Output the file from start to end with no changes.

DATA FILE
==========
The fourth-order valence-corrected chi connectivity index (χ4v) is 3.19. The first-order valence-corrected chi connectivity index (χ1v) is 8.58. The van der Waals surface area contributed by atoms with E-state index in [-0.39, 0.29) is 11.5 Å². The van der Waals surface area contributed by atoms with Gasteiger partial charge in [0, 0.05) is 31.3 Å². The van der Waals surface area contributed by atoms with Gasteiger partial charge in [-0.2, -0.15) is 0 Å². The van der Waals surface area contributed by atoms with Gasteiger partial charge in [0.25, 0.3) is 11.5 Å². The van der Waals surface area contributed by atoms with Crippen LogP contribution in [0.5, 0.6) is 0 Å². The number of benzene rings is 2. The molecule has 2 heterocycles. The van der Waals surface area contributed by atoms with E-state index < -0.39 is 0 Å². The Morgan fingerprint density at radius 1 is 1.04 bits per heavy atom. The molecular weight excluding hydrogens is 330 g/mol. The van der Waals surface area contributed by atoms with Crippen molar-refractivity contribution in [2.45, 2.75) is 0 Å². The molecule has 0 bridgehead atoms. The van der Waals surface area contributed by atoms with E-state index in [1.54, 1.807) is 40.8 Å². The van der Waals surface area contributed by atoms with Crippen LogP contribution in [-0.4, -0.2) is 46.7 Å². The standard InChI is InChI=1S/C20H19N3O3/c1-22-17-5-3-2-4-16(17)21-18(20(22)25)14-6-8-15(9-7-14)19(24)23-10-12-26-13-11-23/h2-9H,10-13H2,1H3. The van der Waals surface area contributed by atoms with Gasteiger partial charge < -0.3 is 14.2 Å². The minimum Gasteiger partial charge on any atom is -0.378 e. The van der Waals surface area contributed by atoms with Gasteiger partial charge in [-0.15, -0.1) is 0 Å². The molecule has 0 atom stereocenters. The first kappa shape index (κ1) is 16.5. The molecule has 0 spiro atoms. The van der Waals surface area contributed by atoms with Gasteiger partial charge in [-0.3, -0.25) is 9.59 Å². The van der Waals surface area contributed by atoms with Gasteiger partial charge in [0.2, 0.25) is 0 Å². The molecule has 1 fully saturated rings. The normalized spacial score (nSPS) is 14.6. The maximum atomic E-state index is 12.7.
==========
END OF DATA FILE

The fourth-order valence-corrected chi connectivity index (χ4v) is 3.19. The first-order valence-corrected chi connectivity index (χ1v) is 8.58. The van der Waals surface area contributed by atoms with E-state index in [-0.39, 0.29) is 11.5 Å². The van der Waals surface area contributed by atoms with Gasteiger partial charge in [0, 0.05) is 31.3 Å². The van der Waals surface area contributed by atoms with Gasteiger partial charge in [-0.2, -0.15) is 0 Å². The van der Waals surface area contributed by atoms with Gasteiger partial charge in [0.25, 0.3) is 11.5 Å². The van der Waals surface area contributed by atoms with Crippen LogP contribution in [0.5, 0.6) is 0 Å². The number of benzene rings is 2. The molecule has 2 heterocycles. The van der Waals surface area contributed by atoms with E-state index < -0.39 is 0 Å². The Morgan fingerprint density at radius 1 is 1.04 bits per heavy atom. The molecular weight excluding hydrogens is 330 g/mol. The van der Waals surface area contributed by atoms with Crippen molar-refractivity contribution in [2.45, 2.75) is 0 Å². The molecule has 0 bridgehead atoms. The van der Waals surface area contributed by atoms with E-state index in [1.54, 1.807) is 40.8 Å². The van der Waals surface area contributed by atoms with Crippen LogP contribution in [-0.4, -0.2) is 46.7 Å². The standard InChI is InChI=1S/C20H19N3O3/c1-22-17-5-3-2-4-16(17)21-18(20(22)25)14-6-8-15(9-7-14)19(24)23-10-12-26-13-11-23/h2-9H,10-13H2,1H3. The van der Waals surface area contributed by atoms with Gasteiger partial charge < -0.3 is 14.2 Å². The minimum Gasteiger partial charge on any atom is -0.378 e. The van der Waals surface area contributed by atoms with Gasteiger partial charge in [-0.15, -0.1) is 0 Å². The molecule has 0 atom stereocenters. The first kappa shape index (κ1) is 16.5. The molecule has 0 spiro atoms. The van der Waals surface area contributed by atoms with Gasteiger partial charge in [-0.3, -0.25) is 9.59 Å². The van der Waals surface area contributed by atoms with Gasteiger partial charge in [0.2, 0.25) is 0 Å². The molecule has 1 fully saturated rings. The normalized spacial score (nSPS) is 14.6. The maximum atomic E-state index is 12.7.